Hey Margie, I thought a platform as a bunch of boards nailed together on which people stand while waiting for vehicles of mass transportation.

Platforms are a hot topic right now. Chip MacGregor, a literary agent, blogs about it here. Several people posted a link to this in-depth article on the subject on Twitter.

Okay. I couldn’t let that one get away with a few relevant link. Now, time to play.

Last Tuesday night, my behind-the-fence neighbor took me to her writers’ club that meets at DU. The writer’s club is mostly women from the Women’s College on campus. Always on the lookout for some kind of adventure, I agreed to go.

In the car, my neighbor described the facilitator as ethereal and “flitty like a butterfly” with brilliance. The only thing I could think of was, “Oh no, a bunch of poets waxing eloquent on the universal powers of the naval.” I was first runner up in Chip MacGregor’s bad poetry contest. Sarcasm is my language and I write it well. Was I going to take the meeting seriously?

Carol Zak-Dance, on faculty there, passed out photocopies of some short stories from literary publications and anthologies. Out loud the stories were read, and the group talked about the devices and patterns employed by the author of the piece. Or, how did the author play with language?

Here I am, a writer of commercial, young adult fiction, tyring to make sense of this whole other world. One I’ve avoided since college. The -ly words alone made my right face-cheek twitch.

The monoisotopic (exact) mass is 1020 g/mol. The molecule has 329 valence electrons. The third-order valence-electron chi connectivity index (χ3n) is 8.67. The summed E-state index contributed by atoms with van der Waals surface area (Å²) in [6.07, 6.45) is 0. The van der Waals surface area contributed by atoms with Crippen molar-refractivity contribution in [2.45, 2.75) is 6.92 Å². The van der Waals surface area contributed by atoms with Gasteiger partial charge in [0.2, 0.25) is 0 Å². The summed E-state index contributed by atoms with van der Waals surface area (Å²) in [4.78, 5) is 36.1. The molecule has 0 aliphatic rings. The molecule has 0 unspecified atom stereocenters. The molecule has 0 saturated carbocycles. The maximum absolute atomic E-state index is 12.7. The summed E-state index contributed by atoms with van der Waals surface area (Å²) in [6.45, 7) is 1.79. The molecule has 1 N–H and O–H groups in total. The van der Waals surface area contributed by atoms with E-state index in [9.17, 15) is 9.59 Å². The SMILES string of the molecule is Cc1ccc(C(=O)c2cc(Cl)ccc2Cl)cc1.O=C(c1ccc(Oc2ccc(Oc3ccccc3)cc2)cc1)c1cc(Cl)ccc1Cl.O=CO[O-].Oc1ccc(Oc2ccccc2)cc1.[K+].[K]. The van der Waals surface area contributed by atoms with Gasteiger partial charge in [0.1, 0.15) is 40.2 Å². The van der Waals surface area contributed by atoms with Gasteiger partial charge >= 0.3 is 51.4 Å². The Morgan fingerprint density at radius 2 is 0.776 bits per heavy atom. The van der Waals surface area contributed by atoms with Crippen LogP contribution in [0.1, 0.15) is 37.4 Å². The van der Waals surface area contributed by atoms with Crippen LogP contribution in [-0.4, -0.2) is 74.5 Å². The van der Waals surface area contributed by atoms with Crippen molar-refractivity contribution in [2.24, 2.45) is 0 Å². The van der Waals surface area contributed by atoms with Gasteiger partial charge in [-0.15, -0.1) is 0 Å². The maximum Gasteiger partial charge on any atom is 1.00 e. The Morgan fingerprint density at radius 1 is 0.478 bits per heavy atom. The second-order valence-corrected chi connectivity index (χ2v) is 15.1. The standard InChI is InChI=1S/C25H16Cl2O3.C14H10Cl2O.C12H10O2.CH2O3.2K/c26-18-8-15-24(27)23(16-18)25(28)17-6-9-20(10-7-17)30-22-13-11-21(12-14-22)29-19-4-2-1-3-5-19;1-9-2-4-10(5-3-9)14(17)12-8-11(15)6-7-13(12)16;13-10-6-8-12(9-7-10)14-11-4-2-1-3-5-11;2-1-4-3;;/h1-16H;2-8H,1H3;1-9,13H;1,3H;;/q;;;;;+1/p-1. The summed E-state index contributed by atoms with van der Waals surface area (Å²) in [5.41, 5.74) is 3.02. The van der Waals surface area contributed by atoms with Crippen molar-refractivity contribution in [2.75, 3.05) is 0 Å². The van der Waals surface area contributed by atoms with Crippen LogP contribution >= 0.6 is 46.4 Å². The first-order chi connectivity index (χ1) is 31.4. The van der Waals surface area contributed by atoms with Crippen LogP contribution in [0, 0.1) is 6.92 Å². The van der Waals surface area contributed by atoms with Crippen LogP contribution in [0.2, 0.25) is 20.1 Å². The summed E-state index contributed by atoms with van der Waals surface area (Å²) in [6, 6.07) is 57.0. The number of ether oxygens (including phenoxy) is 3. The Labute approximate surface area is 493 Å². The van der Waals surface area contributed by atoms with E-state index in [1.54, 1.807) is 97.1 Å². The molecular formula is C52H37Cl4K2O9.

“How to set a house on fire” a short story by Stace Budzko.


Budzko wrote a 150-200 word short using only instructive sentences. Every sentence a command or direction to a listener. Through the instruction, readers can figure out the context and relationship to the direction giver.

We read. Then Carol gave us 10 minutes to write. We had to write our own short using Budzko’s example.

After my pulse slowed, and the sweat on my brow dried, I typed. Three sentences in and I was having a blast! Woah! This literary-style writing thing is kinda fun! It was like playing a word puzzle game. I was shocked at how creative my spontaneous words were.

So. Your turn.

Below is the piece I wrote. Once you read it, you have ten minutes to write a similar piece. You can’t stop and edit, you just have to free-write your way through. When the timer is up, you put your knives (Oops, not Top Chef), your fingers down. Let’s play with language. Ready?

Sleeping bag, toothbrush, tent and clean underwear. Got ’em? Follow me into the woods. Watch the ground, or you might trip on a rock, a root or rotting remains of the last hiker who dared touch the wildebeast that roam these woods. Don’t’ stop. Keep moving. Blazes of pink and red cut the sky. Darkness will consume you before you know it. Toss your watch. Time doesn’t matter out here. Over there. See that ridge? Follow me. Off the trail. Don’t be scared, the abominable snowbeastie is vacationing in Hawaii. He told me to tell you, “hi”. Pee in the bush. Shake it off. Climb higher. Almost there. Pitch your tent. Count the harmonies in the wolves’ cries. Keep your boots on. A pot and pan in your sleeping bag may be useful if a bear comes. Pound the pot and pan together and scream “icky, icky bear feet. Of my flesh you will not eat. Huzzah.” Anything else may confuse the bear making him more angry. Go on, get in your tent. Be sure to pull out your compass and map. You’re gonna need it in the morning. Bye-bye!